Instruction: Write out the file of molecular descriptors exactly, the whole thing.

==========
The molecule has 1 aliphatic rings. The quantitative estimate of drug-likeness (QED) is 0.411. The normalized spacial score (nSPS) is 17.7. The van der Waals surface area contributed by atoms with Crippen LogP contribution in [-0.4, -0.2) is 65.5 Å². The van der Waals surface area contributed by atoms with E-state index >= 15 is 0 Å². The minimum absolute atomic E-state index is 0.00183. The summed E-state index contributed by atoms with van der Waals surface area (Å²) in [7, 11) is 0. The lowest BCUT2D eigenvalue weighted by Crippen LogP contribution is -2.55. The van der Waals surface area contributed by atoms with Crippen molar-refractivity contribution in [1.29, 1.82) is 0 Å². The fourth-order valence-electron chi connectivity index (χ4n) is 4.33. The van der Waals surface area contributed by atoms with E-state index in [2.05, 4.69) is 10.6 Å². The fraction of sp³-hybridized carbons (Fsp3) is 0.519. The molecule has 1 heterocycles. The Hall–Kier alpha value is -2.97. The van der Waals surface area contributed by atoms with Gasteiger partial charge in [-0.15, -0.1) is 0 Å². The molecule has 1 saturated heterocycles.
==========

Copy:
The molecule has 1 aliphatic rings. The quantitative estimate of drug-likeness (QED) is 0.411. The normalized spacial score (nSPS) is 17.7. The van der Waals surface area contributed by atoms with Crippen LogP contribution in [-0.4, -0.2) is 65.5 Å². The van der Waals surface area contributed by atoms with E-state index >= 15 is 0 Å². The minimum absolute atomic E-state index is 0.00183. The summed E-state index contributed by atoms with van der Waals surface area (Å²) in [7, 11) is 0. The lowest BCUT2D eigenvalue weighted by Crippen LogP contribution is -2.55. The van der Waals surface area contributed by atoms with Crippen molar-refractivity contribution in [1.29, 1.82) is 0 Å². The fourth-order valence-electron chi connectivity index (χ4n) is 4.33. The van der Waals surface area contributed by atoms with E-state index in [2.05, 4.69) is 10.6 Å². The fraction of sp³-hybridized carbons (Fsp3) is 0.519. The molecule has 1 heterocycles. The Hall–Kier alpha value is -2.97. The van der Waals surface area contributed by atoms with Gasteiger partial charge in [-0.15, -0.1) is 0 Å². The molecule has 1 saturated heterocycles.